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Can You Recognize & Respond to Suicidal Cues?

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By Cynthia May, MA, LLP, EAC Clinical Specialist – We’ve all wondered if we missed signs of suicidal thoughts of others.  Frequently, others try to hide any indication about their thoughts of self-harm and feelings of despair.  This can be especially true with acquaintances and casual relationships (i.e., work relationships).  People who we closely interact with often, like our very close friends or family members, may show signs of depression by a change in their behavior or in the way they communicate with you.  These differences don’t always indicate depression, as pondering an important decision can create more introspection or less social interaction.

However, if you are concerned about someone’s overall mental health changes, there are general guidelines of particular behaviors and communications that may be helpful for you know.

According to the Suicide & Crisis Lifeline, warning signs that may mean someone is at risk include:

  • Talking about wanting to die or to kill themselves
  • Looking for a way to kill themselves, like searching online or buying a gun
  • Talking about feeling hopeless or having no reason to live
  • Talking about feeling trapped or in unbearable pain
  • Talking about being a burden to others
  • Increasing the use of alcohol or drugs
  • Acting anxious or agitated, behaving recklessly
  • Sleeping too little or too much
  • Withdrawing or isolating themselves
  • Showing rage or talking about seeking revenge
  • Extreme mood swings

It can be hard to know what to do if someone is in crisis.  The Lifeline encourages the following tips to “Use the Do’s and Don’ts”:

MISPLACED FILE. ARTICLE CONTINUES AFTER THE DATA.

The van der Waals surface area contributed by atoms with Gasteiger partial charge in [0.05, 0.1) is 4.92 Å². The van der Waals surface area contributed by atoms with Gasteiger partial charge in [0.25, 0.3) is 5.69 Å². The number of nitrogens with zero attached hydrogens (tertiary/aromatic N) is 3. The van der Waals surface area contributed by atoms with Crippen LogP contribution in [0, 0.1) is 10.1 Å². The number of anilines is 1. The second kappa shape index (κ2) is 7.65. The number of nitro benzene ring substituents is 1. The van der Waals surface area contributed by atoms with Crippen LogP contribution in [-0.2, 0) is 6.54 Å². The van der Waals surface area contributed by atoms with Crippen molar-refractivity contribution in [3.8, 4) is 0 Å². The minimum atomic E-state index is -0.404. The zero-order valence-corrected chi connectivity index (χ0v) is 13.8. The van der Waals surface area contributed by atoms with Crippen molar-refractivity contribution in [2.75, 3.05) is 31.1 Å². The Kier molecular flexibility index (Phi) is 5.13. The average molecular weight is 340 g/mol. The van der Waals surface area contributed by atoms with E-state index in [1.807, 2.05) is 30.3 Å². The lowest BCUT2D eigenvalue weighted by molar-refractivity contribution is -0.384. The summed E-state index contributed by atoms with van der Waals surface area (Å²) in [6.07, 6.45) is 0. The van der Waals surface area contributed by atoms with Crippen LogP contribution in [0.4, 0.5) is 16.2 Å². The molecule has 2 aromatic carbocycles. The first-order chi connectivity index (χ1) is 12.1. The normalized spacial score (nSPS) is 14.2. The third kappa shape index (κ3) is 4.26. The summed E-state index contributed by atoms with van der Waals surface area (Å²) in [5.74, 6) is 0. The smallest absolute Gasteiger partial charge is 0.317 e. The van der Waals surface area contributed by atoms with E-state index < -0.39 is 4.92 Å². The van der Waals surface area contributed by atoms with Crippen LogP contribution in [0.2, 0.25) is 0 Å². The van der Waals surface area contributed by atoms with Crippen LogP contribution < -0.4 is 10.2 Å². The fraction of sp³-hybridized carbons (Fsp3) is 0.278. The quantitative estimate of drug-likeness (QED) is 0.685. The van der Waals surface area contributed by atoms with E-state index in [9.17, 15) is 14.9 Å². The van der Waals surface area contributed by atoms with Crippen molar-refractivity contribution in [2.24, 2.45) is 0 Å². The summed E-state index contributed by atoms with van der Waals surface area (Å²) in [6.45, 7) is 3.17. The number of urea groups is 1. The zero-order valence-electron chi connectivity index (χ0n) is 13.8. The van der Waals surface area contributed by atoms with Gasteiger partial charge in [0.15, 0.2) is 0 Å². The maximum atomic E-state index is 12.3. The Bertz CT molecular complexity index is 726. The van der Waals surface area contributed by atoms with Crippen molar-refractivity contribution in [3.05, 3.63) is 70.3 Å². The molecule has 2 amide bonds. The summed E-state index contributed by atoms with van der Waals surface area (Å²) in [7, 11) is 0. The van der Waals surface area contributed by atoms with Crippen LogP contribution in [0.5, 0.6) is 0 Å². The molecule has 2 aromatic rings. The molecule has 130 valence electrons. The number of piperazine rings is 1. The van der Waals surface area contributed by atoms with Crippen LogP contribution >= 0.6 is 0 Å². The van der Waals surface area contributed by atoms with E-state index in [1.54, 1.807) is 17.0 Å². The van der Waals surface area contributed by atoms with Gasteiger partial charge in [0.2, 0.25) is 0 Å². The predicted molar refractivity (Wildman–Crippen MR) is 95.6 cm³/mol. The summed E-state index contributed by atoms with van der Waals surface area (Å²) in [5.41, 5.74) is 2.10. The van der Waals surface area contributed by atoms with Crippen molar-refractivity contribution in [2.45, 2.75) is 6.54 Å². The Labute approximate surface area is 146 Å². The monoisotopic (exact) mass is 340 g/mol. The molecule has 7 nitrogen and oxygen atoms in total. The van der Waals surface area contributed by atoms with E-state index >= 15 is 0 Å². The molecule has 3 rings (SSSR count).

• Be direct. Talk openly and matter-of-factly about suicide.
  • Be willing to listen. Allow expressions of feelings. Accept the feelings.
  • Be non-judgmental. Don’t debate whether suicide is right or wrong, or whether feelings are good or bad. Don’t lecture on the value of life.
  • Get involved. Become available. Show interest and support.
  • Don’t ever dare him or her to do it!
  • Don’t act shocked. This will put distance between you.
  • Don’t be sworn to secrecy. Seek support.
  • Offer hope that alternatives are available but do not offer glib reassurance.
  • Act. Remove their means, like weapons or pills.
  • Get help from people or agencies specializing in crisis intervention and suicide prevention

If you have serious concerns about someone in your life, or if you recognize those signs in yourself, there is immediate help available.  A new easier nationwide three-digit phone number connects directly to the Suicide and Crisis Lifeline, designed by the Federal Communication Commission.  It’s a simple call or text to 988.  The 988 Lifeline provides 24 hour, 7 days a week, confidential support to people in suicidal crisis or mental health-related distress.  There’s no age requirement.

And for Veterans, service members, National Guard, Reserve members and all those who support them as well, just press “1” after the 988 number.  *For texts however, Veterans should continue to text the Veterans Crisis Lifeline short code:  838255

Always remember, there is hope.  There are people who care.  Every single one of us are unique, precious, and important.

Suicide is preventable if you follow some of these recommendations and become sensitive to the warning signs. Remember, EAC is here to help.  Call us at 1-800-227-0905 or email us at info@eaccares.com.

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